I couldn't wait to run after work today. I am starting to get over my cold, but I didn't think I should push my luck with the planned fast paced workout. So I parked on the side of the road in Parsonsfield about an hour before dark and headed out into the woods for an easy run. I hadn't run on these particular trails in about 10 or 15 years. They were never what I would consider well maintained and they are still in pretty rough shape. Tonight there was snow, slush, ice, and mud in equal amounts. When I was still married and my kids were young these trails were regularly used for my evening runs. I'd tear through as fast as I could while Jeff read the kids their bedtime stories. My goal was always to make it home in time to say good night to the kids.
The first few miles were a little nostalgic. I was talking to myself saying things like, "oh, here's the spot where that old rabbit hunter called me a Woods Nymph," and "here's where I found that huge heavy moose antler and ran 4 miles home carrying it!" and "I remember seeing a black bear in the berry brambles along this stream one time while I was walking in here with Shawna." I hate being nostalgic, it depresses me.
Then the trail turned into a bog. Trails change over time, it's no secret. But it surprised me to find it wasn't the way I remembered it. I should have turned around and retraced my steps because it was getting dark. But by now I was on a trip down Memory Lane and I had to see it through.
I started to bushwhack around the bog. Does anyone feel a recurring theme coming on? Yes, I lost the trail. But in addition to the usual going off trail, it got dark, it started to rain, there was no cell phone signal, and I had left my light in the car. But...I did have on a reflective vest for some reason. At least I wouldn't get hit by a car out there.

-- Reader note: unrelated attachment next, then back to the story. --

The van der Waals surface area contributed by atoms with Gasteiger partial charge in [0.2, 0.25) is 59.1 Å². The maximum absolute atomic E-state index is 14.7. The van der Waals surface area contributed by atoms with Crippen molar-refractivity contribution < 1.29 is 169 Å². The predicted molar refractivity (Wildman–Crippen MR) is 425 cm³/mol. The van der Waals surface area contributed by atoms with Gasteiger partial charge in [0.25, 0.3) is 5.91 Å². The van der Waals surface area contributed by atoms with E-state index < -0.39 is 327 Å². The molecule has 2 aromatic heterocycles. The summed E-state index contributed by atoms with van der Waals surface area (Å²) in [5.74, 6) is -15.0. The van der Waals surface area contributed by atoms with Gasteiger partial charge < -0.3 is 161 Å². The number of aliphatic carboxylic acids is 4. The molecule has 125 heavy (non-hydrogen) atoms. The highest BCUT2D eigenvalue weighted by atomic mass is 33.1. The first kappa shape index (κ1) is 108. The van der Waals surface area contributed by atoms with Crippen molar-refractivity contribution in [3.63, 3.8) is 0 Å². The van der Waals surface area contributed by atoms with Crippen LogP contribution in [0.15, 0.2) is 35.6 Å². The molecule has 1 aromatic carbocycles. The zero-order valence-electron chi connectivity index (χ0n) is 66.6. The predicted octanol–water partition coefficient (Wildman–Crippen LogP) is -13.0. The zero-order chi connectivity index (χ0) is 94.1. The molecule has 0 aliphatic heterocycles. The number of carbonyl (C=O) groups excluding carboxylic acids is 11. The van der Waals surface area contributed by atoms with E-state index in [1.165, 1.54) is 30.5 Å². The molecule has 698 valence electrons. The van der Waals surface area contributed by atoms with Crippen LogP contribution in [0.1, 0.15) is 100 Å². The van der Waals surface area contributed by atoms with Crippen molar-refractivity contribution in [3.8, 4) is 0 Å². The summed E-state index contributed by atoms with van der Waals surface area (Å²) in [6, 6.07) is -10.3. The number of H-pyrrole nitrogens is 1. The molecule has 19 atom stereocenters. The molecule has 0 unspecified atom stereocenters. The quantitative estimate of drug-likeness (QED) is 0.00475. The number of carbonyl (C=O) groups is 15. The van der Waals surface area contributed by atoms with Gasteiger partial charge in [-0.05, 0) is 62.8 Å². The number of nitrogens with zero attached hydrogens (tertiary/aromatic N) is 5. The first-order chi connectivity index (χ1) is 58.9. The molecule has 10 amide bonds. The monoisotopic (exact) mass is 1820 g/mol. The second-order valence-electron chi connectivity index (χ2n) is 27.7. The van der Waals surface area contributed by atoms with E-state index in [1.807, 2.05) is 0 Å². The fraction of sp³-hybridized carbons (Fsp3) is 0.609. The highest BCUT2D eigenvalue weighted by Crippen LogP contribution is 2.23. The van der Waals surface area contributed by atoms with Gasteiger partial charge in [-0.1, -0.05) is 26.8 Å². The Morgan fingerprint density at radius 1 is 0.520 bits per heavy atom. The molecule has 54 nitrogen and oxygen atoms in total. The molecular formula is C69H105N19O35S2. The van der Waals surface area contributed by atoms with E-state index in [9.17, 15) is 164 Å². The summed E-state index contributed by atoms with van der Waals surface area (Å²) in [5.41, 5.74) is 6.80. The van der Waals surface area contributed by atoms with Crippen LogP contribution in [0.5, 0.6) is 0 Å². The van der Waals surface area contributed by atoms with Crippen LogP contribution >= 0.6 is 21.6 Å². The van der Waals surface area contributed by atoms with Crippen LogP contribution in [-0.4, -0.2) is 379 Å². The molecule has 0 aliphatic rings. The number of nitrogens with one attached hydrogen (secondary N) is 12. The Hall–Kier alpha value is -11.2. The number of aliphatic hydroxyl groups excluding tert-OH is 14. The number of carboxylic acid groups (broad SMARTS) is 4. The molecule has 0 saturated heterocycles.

It's that damned explorer gene I have. I blame my father. I can't just stick to the beaten path, even when it is the wise thing to do. So I tromped around in the woods looking for the Fred Morrill School where I was determined I should eventually come out. There were no moon and stars visible, I couldn't see any house lights anywhere, and I couldn't hear any traffic. I started to get a little scared when I came upon some footprints in the snow. Bending down and squinting at them, I realized they were mine... heading in the same direction I was currently walking. It occurred to me that I was doing the proverbial "walking in circles" that all the idiots who get lost in the woods do. I hate to admit it, but I came close to panicking for a minute or two. I started walking and running in no particular direction. I just wanted to get out of there.
I have been known to be "lost" before. I even have a little quip about it below my profile picture on this blog. Often, people who agree to run with me in the woods find themselves exploring new routes and running twice as far as they had planned to. They joke, "don't run with laurel, she'll get you lost for hours!" But we were never really "lost" on those runs. We might have been traveling over unknown trails but we were heading in a set direction and knew pretty much where we would eventually come out.
I was only worried for a few moments before I realized that I wasn't really lost. I stopped moving so I could clear my head. I told myself that I wasn't an idiot so first, I should stop walking around in circles! I had been spending time in the woods since I was very young.I knew where I was in a map in my mind and I knew how to walk in a straight line in the woods. I was fine. These were the same friendly woods I ran through so many times in the past. I had allowed the dark, the rain, and the poor footing to distract me. I couldn't see much, but I could hear a stream. I kept it to my right and followed it. It was simple, but if I hadn't calmed myself down I might still be out there running around like an idiot in my ridiculous reflective vest. The stream eventually brought me back to the bog where I had originally gone off course. From there I followed the trail back to my car.
I was out there for 2 hours and 54 minutes. Lessons learned:
1. I should always carry a light if there is a chance I will be out on the trail after dark.
2. I need to make sure someone knows where I am (I had called home to tell Dan to let Bart out because I was stopping for a run before coming home, but stupidly did not tell him where I was running.)
3. I should save the bushwhacking and exploring for days when I have an unsuspecting sucker, I mean running friend, along for the run.
4. I need to stay calm and think things through whenever I am in a tight spot.
5. No matter how benign or familiar the trail is, I have to be prepared to keep myself safe.